1794 $1 -- Repaired -- NGC Details. VF. B-1, BB-1, R.4....
1794 Flowing Hair Dollar, VF Details1794 $1 -- Repaired -- NGC Details. VF. B-1, BB-1, R.4. The silver dollars of 1794 are numismatic icons, from a tiny mintage of 1,758 pieces. The issue is prized by collectors in any grade, and is considered one of the hallmarks of a major collection. Probably no more than 130 specimens remain extant in all grades.
Untraced Since 1882
Untraced Since 1882
Although Mint personnel were prohibited from working with silver and gold coinage until the chief coiner and assayer had posted a bond of $10,000, much was learned in 1792 and 1793 working with copper coinage and patterns. At least two patterns for the silver dollar were produced in copper, one with no stars and another with 15 stars added. The 15 star copper pattern, Judd-19, first appeared in the John F. McCoy Collection (W. Elliot Woodward, 5/1864), lot 1834:
"Trial proof impression, in copper, of the dies of the United States Dollar of 1794. This beautiful bronze proof, of unquestioned genuineness, and beyond doubt unique, is the finest existing impression from the dies of the earliest American Dollar. It is considered by the owner, not only as more desirable on account of its surpassing beauty, but much more valuable than any dollar of that date existing."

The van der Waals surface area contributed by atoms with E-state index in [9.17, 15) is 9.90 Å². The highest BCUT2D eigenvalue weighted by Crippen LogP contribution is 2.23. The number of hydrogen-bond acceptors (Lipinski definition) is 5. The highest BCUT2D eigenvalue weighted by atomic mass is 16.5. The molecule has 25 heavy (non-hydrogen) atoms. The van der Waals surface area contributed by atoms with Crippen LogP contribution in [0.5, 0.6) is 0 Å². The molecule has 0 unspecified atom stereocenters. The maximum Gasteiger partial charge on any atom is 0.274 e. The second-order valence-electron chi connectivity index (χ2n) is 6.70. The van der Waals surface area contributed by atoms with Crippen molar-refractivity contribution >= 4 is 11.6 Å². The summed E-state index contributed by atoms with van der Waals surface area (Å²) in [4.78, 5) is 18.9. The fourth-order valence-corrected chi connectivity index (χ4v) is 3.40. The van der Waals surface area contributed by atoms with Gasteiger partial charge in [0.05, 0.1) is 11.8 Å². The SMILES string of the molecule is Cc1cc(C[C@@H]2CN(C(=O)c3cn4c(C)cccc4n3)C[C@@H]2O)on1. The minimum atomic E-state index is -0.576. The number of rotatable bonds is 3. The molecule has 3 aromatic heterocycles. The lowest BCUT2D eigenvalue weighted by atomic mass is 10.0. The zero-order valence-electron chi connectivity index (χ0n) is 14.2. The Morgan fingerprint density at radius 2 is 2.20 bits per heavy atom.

The coin sold to J.N.T. Levick for $78 and is now in the Smithsonian Institution.
Thomas Jefferson interceded with Congress to get the bonds for the chief coiner and assayer lowered, and silver dollar coinage began on October 15, 1794, using the press designed to coin half dollars, since no larger press was available. Despite the success with the copper pattern, which was satisfactory in every way, the press proved inadequate for an actual press run of silver coins. The dies quickly slipped out of alignment, and almost all specimens of the 1794 dollar are weakly struck on the bottom left obverse and corresponding area on the reverse. Some examples from the initial run were so weakly impressed that they had to be withheld. The remainder of the small mintage was issued to mixed reviews from the public, who blamed the engraver for the weak strike, thinking the detail had been insufficiently strong in the die. However, the exquisite copper trial piece clearly shows that the fault was in the other equipment.
The present coin is a mysterious example that matches the obverse plate of the Robert B. Chambers specimen in Martin Logies' definitive 1794 dollar reference. Logies was only able to trace this coin to two 19th century auctions conducted by W. Elliot Woodward, and no plate of the reverse was available for comparison. The coin may have been off the market for a considerable period. The strike is quite strong for a 1794 dollar, with much remaining detail in the usually weak lower obverse stars and date. A number of minor rim bruises and surface abrasions are present, but this remains an attractive example, despite the noted repairs.
Ex: Robert B. Chambers Collection (W. Elliot Woodward, 2/1866), lot 217; Ralston Collection (Woodward, 10/1882), lot 53.
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